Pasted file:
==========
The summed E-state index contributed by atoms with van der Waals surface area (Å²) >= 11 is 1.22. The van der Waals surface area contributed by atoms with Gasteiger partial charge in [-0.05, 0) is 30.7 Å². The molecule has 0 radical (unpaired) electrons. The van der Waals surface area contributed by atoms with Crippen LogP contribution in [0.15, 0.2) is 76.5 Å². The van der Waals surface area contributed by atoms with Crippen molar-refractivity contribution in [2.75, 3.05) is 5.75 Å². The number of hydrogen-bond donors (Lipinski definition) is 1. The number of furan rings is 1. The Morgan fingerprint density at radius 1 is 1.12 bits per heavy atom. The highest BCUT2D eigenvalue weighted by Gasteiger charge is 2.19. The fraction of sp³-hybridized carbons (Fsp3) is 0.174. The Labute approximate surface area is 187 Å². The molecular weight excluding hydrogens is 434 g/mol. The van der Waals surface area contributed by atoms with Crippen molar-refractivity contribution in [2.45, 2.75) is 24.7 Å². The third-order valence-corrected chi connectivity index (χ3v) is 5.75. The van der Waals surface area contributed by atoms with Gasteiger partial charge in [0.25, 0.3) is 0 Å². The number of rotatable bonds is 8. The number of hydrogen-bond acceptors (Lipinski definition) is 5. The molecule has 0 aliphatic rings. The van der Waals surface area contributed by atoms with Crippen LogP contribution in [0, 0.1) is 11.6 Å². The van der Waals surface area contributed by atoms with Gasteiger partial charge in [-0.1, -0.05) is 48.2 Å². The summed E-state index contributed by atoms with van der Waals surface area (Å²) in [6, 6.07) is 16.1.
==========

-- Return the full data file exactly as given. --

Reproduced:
The summed E-state index contributed by atoms with van der Waals surface area (Å²) >= 11 is 1.22. The van der Waals surface area contributed by atoms with Gasteiger partial charge in [-0.05, 0) is 30.7 Å². The molecule has 0 radical (unpaired) electrons. The van der Waals surface area contributed by atoms with Crippen LogP contribution in [0.15, 0.2) is 76.5 Å². The van der Waals surface area contributed by atoms with Crippen molar-refractivity contribution in [2.75, 3.05) is 5.75 Å². The number of hydrogen-bond donors (Lipinski definition) is 1. The number of furan rings is 1. The Morgan fingerprint density at radius 1 is 1.12 bits per heavy atom. The highest BCUT2D eigenvalue weighted by Gasteiger charge is 2.19. The fraction of sp³-hybridized carbons (Fsp3) is 0.174. The Labute approximate surface area is 187 Å². The molecular weight excluding hydrogens is 434 g/mol. The van der Waals surface area contributed by atoms with Crippen molar-refractivity contribution in [2.45, 2.75) is 24.7 Å². The third-order valence-corrected chi connectivity index (χ3v) is 5.75. The van der Waals surface area contributed by atoms with Gasteiger partial charge in [0.25, 0.3) is 0 Å². The number of rotatable bonds is 8. The number of hydrogen-bond acceptors (Lipinski definition) is 5. The molecule has 0 aliphatic rings. The van der Waals surface area contributed by atoms with Crippen LogP contribution in [0, 0.1) is 11.6 Å². The van der Waals surface area contributed by atoms with Gasteiger partial charge in [-0.1, -0.05) is 48.2 Å². The summed E-state index contributed by atoms with van der Waals surface area (Å²) in [6, 6.07) is 16.1.